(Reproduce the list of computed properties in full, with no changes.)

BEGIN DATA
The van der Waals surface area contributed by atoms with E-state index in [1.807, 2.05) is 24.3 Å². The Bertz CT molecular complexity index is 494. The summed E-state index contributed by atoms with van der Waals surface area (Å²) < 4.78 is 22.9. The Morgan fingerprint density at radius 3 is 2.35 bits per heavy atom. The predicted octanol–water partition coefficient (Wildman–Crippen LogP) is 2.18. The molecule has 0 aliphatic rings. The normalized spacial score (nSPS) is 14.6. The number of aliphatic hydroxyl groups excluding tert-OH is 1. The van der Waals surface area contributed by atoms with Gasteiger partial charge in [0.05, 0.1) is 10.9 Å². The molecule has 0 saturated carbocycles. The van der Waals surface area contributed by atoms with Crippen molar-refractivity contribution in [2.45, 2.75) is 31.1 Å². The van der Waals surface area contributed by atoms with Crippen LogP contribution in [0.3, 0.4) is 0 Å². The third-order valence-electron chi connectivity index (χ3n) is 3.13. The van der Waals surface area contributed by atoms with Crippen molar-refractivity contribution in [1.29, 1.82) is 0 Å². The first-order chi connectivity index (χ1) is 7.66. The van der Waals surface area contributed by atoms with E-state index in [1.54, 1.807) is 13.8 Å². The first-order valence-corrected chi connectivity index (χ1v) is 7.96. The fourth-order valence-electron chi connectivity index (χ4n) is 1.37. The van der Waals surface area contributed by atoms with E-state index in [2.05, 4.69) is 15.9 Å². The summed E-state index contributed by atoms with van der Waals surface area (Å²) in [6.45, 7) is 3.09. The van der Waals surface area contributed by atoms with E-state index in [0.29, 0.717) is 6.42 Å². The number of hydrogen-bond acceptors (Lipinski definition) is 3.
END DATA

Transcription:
The van der Waals surface area contributed by atoms with E-state index in [1.807, 2.05) is 24.3 Å². The Bertz CT molecular complexity index is 494. The summed E-state index contributed by atoms with van der Waals surface area (Å²) < 4.78 is 22.9. The Morgan fingerprint density at radius 3 is 2.35 bits per heavy atom. The predicted octanol–water partition coefficient (Wildman–Crippen LogP) is 2.18. The molecule has 0 aliphatic rings. The normalized spacial score (nSPS) is 14.6. The number of aliphatic hydroxyl groups excluding tert-OH is 1. The van der Waals surface area contributed by atoms with Gasteiger partial charge in [0.05, 0.1) is 10.9 Å². The molecule has 0 saturated carbocycles. The van der Waals surface area contributed by atoms with Crippen molar-refractivity contribution in [2.45, 2.75) is 31.1 Å². The van der Waals surface area contributed by atoms with Crippen LogP contribution in [0.3, 0.4) is 0 Å². The third-order valence-electron chi connectivity index (χ3n) is 3.13. The van der Waals surface area contributed by atoms with Crippen molar-refractivity contribution in [1.29, 1.82) is 0 Å². The first-order chi connectivity index (χ1) is 7.66. The van der Waals surface area contributed by atoms with E-state index in [1.54, 1.807) is 13.8 Å². The first-order valence-corrected chi connectivity index (χ1v) is 7.96. The fourth-order valence-electron chi connectivity index (χ4n) is 1.37. The van der Waals surface area contributed by atoms with E-state index in [2.05, 4.69) is 15.9 Å². The summed E-state index contributed by atoms with van der Waals surface area (Å²) in [6.45, 7) is 3.09. The van der Waals surface area contributed by atoms with E-state index in [0.29, 0.717) is 6.42 Å². The number of hydrogen-bond acceptors (Lipinski definition) is 3.